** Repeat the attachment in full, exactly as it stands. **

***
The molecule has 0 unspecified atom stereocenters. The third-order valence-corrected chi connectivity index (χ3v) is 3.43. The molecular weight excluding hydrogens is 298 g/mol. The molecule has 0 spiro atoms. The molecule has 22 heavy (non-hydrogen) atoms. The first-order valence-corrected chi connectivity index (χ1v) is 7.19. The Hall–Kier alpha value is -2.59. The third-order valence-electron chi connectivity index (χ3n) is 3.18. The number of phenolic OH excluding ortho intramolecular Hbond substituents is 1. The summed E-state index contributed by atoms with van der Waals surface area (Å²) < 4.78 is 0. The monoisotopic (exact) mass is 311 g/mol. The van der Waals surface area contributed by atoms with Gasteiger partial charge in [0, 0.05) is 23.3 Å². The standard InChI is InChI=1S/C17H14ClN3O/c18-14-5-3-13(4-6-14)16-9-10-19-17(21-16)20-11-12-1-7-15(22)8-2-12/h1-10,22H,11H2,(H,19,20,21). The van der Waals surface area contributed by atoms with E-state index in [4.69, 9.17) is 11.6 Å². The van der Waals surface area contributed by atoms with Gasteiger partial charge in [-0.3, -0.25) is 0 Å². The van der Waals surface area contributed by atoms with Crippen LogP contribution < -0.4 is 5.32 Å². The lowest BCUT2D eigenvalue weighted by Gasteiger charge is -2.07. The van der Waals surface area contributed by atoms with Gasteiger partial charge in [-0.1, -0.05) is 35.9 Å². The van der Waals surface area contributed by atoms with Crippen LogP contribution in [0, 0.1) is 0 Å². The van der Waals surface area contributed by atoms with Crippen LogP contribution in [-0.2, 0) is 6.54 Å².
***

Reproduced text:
The molecule has 0 unspecified atom stereocenters. The third-order valence-corrected chi connectivity index (χ3v) is 3.43. The molecular weight excluding hydrogens is 298 g/mol. The molecule has 0 spiro atoms. The molecule has 22 heavy (non-hydrogen) atoms. The first-order valence-corrected chi connectivity index (χ1v) is 7.19. The Hall–Kier alpha value is -2.59. The third-order valence-electron chi connectivity index (χ3n) is 3.18. The number of phenolic OH excluding ortho intramolecular Hbond substituents is 1. The summed E-state index contributed by atoms with van der Waals surface area (Å²) < 4.78 is 0. The monoisotopic (exact) mass is 311 g/mol. The van der Waals surface area contributed by atoms with Gasteiger partial charge in [0, 0.05) is 23.3 Å². The standard InChI is InChI=1S/C17H14ClN3O/c18-14-5-3-13(4-6-14)16-9-10-19-17(21-16)20-11-12-1-7-15(22)8-2-12/h1-10,22H,11H2,(H,19,20,21). The van der Waals surface area contributed by atoms with E-state index in [4.69, 9.17) is 11.6 Å². The van der Waals surface area contributed by atoms with Gasteiger partial charge in [-0.3, -0.25) is 0 Å². The van der Waals surface area contributed by atoms with Crippen LogP contribution < -0.4 is 5.32 Å². The lowest BCUT2D eigenvalue weighted by Gasteiger charge is -2.07. The van der Waals surface area contributed by atoms with Gasteiger partial charge in [-0.1, -0.05) is 35.9 Å². The van der Waals surface area contributed by atoms with Crippen LogP contribution in [0, 0.1) is 0 Å². The van der Waals surface area contributed by atoms with Crippen LogP contribution in [-0.2, 0) is 6.54 Å².